Move Fast and Break Things
The countless pictures of people that are used to train facial recognition artificial intelligence systems are often used without consent.
Most notably, IBM downloaded and used almost 1 million pictures from public Flickr accounts without notifying the pictures' photographers or subjects, according to NBC News.
"This is the dirty little secret of AI training sets," NYU law professor Jason Schultz told NBC. "Researchers often just grab whatever images are available in the wild."
When IBM announced that it had created its new dataset, in which each of the pictures was annotated with people's measurements and descriptions, the company framed it as a way to make facial recognition systems fairer. That's because before training AI on user-generated images became common, many algorithms only learned from limited datasets like celebrity images taken off of the web.
But the reality isn't that rosy. Particularly concerning is how images of people's faces are being used without their knowledge or consent to train algorithms that then may be used to surveil and monitor them. For example, The Intercept reported that IBM sold the NYPD surveillance systems that let cops scan CCTV footage and filter by people's race.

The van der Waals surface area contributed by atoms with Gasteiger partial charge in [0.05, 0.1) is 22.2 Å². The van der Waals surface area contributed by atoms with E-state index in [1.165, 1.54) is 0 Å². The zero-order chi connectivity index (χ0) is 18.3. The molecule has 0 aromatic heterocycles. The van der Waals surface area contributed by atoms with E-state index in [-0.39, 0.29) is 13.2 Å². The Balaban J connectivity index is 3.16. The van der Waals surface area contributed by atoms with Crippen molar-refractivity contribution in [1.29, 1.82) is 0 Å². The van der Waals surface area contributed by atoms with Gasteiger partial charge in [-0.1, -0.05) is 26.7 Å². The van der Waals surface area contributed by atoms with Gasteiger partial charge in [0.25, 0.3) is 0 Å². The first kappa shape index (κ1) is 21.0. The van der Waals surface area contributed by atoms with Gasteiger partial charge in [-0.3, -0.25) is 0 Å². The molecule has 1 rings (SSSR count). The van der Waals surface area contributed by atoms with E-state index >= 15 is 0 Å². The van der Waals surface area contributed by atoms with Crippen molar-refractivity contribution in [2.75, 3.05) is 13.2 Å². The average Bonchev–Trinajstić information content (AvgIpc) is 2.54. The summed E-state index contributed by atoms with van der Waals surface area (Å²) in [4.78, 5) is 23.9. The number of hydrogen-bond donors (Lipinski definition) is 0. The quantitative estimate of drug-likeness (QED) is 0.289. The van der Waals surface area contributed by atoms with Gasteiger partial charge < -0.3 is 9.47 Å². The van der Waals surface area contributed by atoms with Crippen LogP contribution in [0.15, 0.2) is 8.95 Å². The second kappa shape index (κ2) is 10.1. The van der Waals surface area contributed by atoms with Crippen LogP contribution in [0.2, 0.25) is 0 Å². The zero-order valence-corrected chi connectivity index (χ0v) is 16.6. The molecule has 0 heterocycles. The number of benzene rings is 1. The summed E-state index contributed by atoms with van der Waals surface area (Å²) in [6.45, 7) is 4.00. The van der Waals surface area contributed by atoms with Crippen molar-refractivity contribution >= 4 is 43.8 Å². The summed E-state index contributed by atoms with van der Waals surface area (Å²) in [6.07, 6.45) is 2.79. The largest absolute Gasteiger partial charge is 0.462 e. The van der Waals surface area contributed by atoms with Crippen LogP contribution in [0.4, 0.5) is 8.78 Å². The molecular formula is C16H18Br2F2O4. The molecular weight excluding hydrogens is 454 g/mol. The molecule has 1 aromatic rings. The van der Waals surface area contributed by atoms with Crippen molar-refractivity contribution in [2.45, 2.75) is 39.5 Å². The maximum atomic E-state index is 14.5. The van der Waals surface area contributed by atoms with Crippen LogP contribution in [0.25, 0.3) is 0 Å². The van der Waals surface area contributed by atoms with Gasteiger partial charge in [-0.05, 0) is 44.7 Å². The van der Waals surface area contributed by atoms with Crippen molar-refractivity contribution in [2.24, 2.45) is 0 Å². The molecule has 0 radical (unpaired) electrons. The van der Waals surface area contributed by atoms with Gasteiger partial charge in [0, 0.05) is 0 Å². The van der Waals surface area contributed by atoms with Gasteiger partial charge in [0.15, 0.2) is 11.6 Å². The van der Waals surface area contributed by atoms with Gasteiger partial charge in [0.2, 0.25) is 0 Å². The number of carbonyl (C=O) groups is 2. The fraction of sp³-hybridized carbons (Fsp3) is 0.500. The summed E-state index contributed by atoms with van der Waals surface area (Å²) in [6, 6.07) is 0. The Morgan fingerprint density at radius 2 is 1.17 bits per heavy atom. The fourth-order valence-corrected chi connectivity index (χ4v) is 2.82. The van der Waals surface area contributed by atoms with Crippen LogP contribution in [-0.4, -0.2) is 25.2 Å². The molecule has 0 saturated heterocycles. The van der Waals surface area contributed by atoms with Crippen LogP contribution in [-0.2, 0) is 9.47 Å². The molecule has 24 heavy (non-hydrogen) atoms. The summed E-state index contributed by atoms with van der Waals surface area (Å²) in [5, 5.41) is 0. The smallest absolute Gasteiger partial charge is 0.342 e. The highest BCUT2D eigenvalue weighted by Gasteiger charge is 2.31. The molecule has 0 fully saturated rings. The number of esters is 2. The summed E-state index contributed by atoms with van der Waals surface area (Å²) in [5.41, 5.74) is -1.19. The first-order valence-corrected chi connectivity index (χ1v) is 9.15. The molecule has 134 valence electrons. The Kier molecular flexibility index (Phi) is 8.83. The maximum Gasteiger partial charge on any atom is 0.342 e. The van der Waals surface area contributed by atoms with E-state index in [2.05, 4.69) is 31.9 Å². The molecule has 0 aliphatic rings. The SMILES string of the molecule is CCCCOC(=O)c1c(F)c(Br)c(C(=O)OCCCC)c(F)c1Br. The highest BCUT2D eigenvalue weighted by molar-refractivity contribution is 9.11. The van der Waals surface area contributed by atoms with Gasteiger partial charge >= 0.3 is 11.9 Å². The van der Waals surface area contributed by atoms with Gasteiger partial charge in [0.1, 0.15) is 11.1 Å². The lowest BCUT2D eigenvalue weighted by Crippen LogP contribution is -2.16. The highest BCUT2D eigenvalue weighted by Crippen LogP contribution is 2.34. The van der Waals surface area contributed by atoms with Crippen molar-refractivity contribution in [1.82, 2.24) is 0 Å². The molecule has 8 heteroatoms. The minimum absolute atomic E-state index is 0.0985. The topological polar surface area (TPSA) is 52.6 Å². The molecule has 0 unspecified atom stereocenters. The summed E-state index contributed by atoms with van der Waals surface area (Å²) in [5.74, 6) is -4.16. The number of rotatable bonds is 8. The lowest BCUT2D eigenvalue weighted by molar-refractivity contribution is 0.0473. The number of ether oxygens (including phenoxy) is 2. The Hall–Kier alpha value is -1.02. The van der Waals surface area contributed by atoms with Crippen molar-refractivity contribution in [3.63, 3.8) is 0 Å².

"People gave their consent to sharing their photos in a different internet ecosystem," Meredith Whittaker, co-director of the AI Now Institute, told NBC. "Now they are being unwillingly or unknowingly cast in the training of systems that could potentially be used in oppressive ways against their communities."
IBM claims it will accept people's requests to take certain images down, but the company doesn't make it easy. It only sends the dataset to academic and corporate research teams, so there's no way that someone would even know their picture had been used, according to NBC.
NBC reports that IBM made one photographer jump through hoops to get his photos removed, and only deleted four of over 1,000 of his photos that were included in the set.
"This is the type of mass collection and use of biometric data that can be easily abused," class-action lawyer Jay Edelson told NBC, "and appears to be taking place without the knowledge of those in the photos."
More on facial recognition: Cops Are Using Amazon’s Facial Recognition Software Wrong